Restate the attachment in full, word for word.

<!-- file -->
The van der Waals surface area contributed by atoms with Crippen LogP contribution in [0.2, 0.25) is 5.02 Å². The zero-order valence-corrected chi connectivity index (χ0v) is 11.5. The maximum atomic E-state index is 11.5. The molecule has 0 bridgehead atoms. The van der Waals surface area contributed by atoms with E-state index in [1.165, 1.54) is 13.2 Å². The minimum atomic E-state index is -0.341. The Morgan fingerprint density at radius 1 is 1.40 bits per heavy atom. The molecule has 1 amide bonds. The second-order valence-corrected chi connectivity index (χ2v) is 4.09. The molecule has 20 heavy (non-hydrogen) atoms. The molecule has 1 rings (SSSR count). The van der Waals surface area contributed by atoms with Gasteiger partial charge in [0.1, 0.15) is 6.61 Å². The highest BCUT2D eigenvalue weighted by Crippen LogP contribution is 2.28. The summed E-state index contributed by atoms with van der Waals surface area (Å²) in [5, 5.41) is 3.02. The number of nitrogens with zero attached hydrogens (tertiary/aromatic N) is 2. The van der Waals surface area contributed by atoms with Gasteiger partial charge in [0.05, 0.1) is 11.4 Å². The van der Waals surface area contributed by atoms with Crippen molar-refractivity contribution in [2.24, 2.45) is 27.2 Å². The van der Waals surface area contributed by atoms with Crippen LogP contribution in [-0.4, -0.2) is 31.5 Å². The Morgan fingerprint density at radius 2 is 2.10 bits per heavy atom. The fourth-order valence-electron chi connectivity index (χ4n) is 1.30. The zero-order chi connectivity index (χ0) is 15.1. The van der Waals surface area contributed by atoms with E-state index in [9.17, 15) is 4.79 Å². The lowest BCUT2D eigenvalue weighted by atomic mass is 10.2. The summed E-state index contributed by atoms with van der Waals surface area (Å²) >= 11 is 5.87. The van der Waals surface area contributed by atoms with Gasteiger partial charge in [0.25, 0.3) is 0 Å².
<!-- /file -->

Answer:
The van der Waals surface area contributed by atoms with Crippen LogP contribution in [0.2, 0.25) is 5.02 Å². The zero-order valence-corrected chi connectivity index (χ0v) is 11.5. The maximum atomic E-state index is 11.5. The molecule has 0 bridgehead atoms. The van der Waals surface area contributed by atoms with E-state index in [1.165, 1.54) is 13.2 Å². The minimum atomic E-state index is -0.341. The Morgan fingerprint density at radius 1 is 1.40 bits per heavy atom. The molecule has 1 amide bonds. The second-order valence-corrected chi connectivity index (χ2v) is 4.09. The molecule has 20 heavy (non-hydrogen) atoms. The molecule has 1 rings (SSSR count). The van der Waals surface area contributed by atoms with Gasteiger partial charge in [0.1, 0.15) is 6.61 Å². The highest BCUT2D eigenvalue weighted by Crippen LogP contribution is 2.28. The summed E-state index contributed by atoms with van der Waals surface area (Å²) in [5, 5.41) is 3.02. The number of nitrogens with zero attached hydrogens (tertiary/aromatic N) is 2. The van der Waals surface area contributed by atoms with Gasteiger partial charge in [0.05, 0.1) is 11.4 Å². The van der Waals surface area contributed by atoms with Crippen molar-refractivity contribution in [2.24, 2.45) is 27.2 Å². The van der Waals surface area contributed by atoms with Crippen LogP contribution in [-0.4, -0.2) is 31.5 Å². The Morgan fingerprint density at radius 2 is 2.10 bits per heavy atom. The fourth-order valence-electron chi connectivity index (χ4n) is 1.30. The zero-order chi connectivity index (χ0) is 15.1. The van der Waals surface area contributed by atoms with E-state index in [9.17, 15) is 4.79 Å². The lowest BCUT2D eigenvalue weighted by atomic mass is 10.2. The summed E-state index contributed by atoms with van der Waals surface area (Å²) >= 11 is 5.87. The van der Waals surface area contributed by atoms with Gasteiger partial charge in [0.25, 0.3) is 0 Å².